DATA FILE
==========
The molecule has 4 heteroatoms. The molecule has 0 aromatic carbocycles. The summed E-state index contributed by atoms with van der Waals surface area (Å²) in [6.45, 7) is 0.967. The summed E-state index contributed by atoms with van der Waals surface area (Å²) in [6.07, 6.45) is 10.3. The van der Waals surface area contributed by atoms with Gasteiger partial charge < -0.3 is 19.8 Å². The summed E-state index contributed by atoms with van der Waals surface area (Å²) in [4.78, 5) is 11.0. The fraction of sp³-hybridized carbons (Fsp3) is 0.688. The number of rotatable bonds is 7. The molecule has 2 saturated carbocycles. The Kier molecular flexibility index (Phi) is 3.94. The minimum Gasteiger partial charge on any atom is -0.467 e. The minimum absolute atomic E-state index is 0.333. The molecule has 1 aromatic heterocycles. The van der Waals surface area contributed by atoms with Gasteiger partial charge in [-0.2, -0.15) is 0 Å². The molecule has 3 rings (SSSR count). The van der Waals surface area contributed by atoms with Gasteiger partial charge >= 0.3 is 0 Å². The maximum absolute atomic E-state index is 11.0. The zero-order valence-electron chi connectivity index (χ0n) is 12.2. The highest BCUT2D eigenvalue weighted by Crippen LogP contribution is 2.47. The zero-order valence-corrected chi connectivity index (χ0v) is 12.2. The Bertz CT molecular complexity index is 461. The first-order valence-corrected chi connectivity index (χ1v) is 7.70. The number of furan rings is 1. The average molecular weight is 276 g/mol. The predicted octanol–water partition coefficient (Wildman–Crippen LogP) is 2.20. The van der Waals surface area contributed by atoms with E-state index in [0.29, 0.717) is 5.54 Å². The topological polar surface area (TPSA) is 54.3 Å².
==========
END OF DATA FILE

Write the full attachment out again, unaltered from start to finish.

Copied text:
The molecule has 4 heteroatoms. The molecule has 0 aromatic carbocycles. The summed E-state index contributed by atoms with van der Waals surface area (Å²) in [6.45, 7) is 0.967. The summed E-state index contributed by atoms with van der Waals surface area (Å²) in [6.07, 6.45) is 10.3. The van der Waals surface area contributed by atoms with Gasteiger partial charge < -0.3 is 19.8 Å². The summed E-state index contributed by atoms with van der Waals surface area (Å²) in [4.78, 5) is 11.0. The fraction of sp³-hybridized carbons (Fsp3) is 0.688. The number of rotatable bonds is 7. The molecule has 2 saturated carbocycles. The Kier molecular flexibility index (Phi) is 3.94. The minimum Gasteiger partial charge on any atom is -0.467 e. The minimum absolute atomic E-state index is 0.333. The molecule has 1 aromatic heterocycles. The van der Waals surface area contributed by atoms with Gasteiger partial charge in [-0.2, -0.15) is 0 Å². The molecule has 3 rings (SSSR count). The van der Waals surface area contributed by atoms with Gasteiger partial charge >= 0.3 is 0 Å². The maximum absolute atomic E-state index is 11.0. The zero-order valence-electron chi connectivity index (χ0n) is 12.2. The highest BCUT2D eigenvalue weighted by Crippen LogP contribution is 2.47. The zero-order valence-corrected chi connectivity index (χ0v) is 12.2. The Bertz CT molecular complexity index is 461. The first-order valence-corrected chi connectivity index (χ1v) is 7.70. The number of furan rings is 1. The average molecular weight is 276 g/mol. The predicted octanol–water partition coefficient (Wildman–Crippen LogP) is 2.20. The van der Waals surface area contributed by atoms with E-state index in [0.29, 0.717) is 5.54 Å². The topological polar surface area (TPSA) is 54.3 Å².